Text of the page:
VB CGC Practice Group

VB CGC Practice Group
Vandeventer Black's Construction and Government Contracts Practice Group focuses on serving our business clients in the construction industry. We currently have offices in Norfolk and Richmond, VA, the OBX and Raleigh, NC, and Hamburg, Germany. For more information about Vandeventer Black, clink on the VB logo.

Monday, July 25, 2011

You just got sued in Virginia Circuit Court, so now what?

Virginia has two trial courts that someone in the construction industry is likely to encounter. The first is General District Court, and you may start seeing this court more often because effective this year the jurisdictional limit was increased to $25,000. I'll discuss those processes in a later blog. But if the amount in controversy is greater than $25,000, the action will likely be in Circuit Court. After service, you have 21 days to file a responsive pleading with the court. That means you want to get the complaint to your attorney sooner, rather than later, so they can consider responsive strategies, including whether they'll be filing an answer, a motion, or some other response. Also, in some instances there could be insurance coverage or at least insurance defense, and so you'll also want to consider advising your insurance agent for their input, and the giving of required notices to your insurer (your policy will specify how, when, to whom, etc.). Your attorney may also want to consider "third-partying" in another party to the lawsuit, such as for example your subcontractor if the suit alleges deficiencies with their work. All of this needs to be considered and decided within those 21 days of service, unless the time is extended by the court. So, a lawsuit is not something you want to sit upon and, like fruit, it doesn't grow better with age. I'll discuss other aspects of that decision making process from time to time in this blog.

Monday, July 18, 2011

Court of Federal Claims Equitable Powers: Yes the CoFC Can!

Disregard that last blog! Despite that CoFC decision, the Federal Circuit, which has appellate jurisdiction over the CoFC, discussed the CoFC's equitable powers in its recent decision in Turner Constr. Co., Inc. v. U.S., 10-CV-195, decided July 14, 2011. In it, the Federal Circuit confirmed the CoFC's decision to enjoin the procurement of a contract to a bidder and to order that another bidder's contract be reinstated (this was an appeal of a GAO decision recommending an agency re-procure without participation of the awardeed contractor). The Federal Circuit noted that the CoFC was awarded broad equitable powers under the Tucker Act by reason of the power to "award any relief" language in that act, and that thus the CoFC "has broad equitable powers to fashion an appropriate remedy." The decision also addresses in detail the standard to be applied by the CoFC in reviewing the CoFC's review of a GAO decision, and the GAO's review of the agency's decision. Interesting read if you need legal analysis regarding either.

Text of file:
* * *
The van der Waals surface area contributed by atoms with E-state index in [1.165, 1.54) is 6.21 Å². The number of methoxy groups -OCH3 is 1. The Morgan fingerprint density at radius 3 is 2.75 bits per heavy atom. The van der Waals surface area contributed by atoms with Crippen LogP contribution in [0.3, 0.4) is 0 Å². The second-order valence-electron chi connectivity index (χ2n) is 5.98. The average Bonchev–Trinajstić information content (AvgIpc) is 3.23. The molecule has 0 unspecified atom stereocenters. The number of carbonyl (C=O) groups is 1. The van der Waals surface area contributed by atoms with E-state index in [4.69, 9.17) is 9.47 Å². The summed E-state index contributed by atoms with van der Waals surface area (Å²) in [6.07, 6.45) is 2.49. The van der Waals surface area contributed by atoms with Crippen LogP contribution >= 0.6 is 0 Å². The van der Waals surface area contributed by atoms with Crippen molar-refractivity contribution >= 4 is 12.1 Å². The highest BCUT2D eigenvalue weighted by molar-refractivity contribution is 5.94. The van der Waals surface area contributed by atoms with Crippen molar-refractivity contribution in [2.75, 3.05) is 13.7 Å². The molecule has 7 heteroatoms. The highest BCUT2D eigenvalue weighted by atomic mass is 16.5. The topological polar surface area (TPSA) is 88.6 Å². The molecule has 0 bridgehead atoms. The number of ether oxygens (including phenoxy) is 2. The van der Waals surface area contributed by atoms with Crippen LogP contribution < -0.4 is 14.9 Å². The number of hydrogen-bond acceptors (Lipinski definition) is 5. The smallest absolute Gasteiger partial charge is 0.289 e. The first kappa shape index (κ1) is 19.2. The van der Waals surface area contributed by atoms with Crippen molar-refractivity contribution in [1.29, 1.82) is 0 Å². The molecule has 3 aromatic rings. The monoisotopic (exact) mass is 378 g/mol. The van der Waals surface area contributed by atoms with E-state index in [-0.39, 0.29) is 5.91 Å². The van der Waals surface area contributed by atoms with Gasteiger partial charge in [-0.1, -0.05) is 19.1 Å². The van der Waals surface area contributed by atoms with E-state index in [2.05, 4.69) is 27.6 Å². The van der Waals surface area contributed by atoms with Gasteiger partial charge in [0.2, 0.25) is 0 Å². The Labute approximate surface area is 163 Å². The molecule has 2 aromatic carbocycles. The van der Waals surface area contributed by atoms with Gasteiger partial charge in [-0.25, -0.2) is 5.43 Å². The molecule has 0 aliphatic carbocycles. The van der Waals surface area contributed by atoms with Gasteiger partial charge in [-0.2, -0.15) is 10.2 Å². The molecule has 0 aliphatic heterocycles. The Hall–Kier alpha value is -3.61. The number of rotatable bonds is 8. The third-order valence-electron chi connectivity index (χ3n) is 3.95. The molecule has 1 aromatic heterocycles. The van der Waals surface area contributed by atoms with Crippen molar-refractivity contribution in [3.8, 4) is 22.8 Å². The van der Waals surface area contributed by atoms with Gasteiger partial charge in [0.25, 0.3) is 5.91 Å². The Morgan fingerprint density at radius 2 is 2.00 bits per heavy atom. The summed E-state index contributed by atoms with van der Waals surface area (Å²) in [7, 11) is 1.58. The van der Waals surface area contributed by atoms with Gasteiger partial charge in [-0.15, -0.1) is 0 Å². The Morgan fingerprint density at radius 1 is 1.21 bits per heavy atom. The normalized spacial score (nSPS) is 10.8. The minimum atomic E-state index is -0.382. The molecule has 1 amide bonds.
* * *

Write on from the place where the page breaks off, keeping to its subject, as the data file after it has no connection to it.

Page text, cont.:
Friday, July 15, 2011

Declaratory relief: Not in the CoFC

On July 6, 2011, the U.S. Court of Federal Claims held that while it had jurisdiction to hear a plaintiff's claim against the Department for Veterans Affairs for breach of a property contract to the extent of the plaintiff's money damages claim, it did not have jurisdiction or authority to award declaratory relief or "specific performance."  That case is Patricia Hoag v. United States, Fed. Cl., No. 11-4C, 7/6/11. This is an area with respect to which there have been contrary views, but - subject to reversal - would appear to resolve the question in the negative to contractors seeking declaratory or other non-monetary relief from the court. The court did allow the case to proceed on the money damage portion of the claim though. Pleaders should consider this case when drafting complaints for CoFC relief and expect it to be used by Justice Counsel for pending or future claims.

Wednesday, July 13, 2011

Alternative Dispute Resolution: Why it's great

Contract disputes are traditionally resolved by judges or juries. Besides the costs involved, this entails putting resolution of your dispute in the hands of a judge or jury who does not know the facts or circumstances anywhere near as well as you, and may not, because of legal rulings, even get the complete facts or circumstances to make their decision. Further, it is unlikely that your judge will be well-versed in the practical aspects of construction projects or standards, and more likely than not that anyone that could serve on a jury with such knowledge will get "struck" from the jury by one side or the other and so not be able to serve on the jury.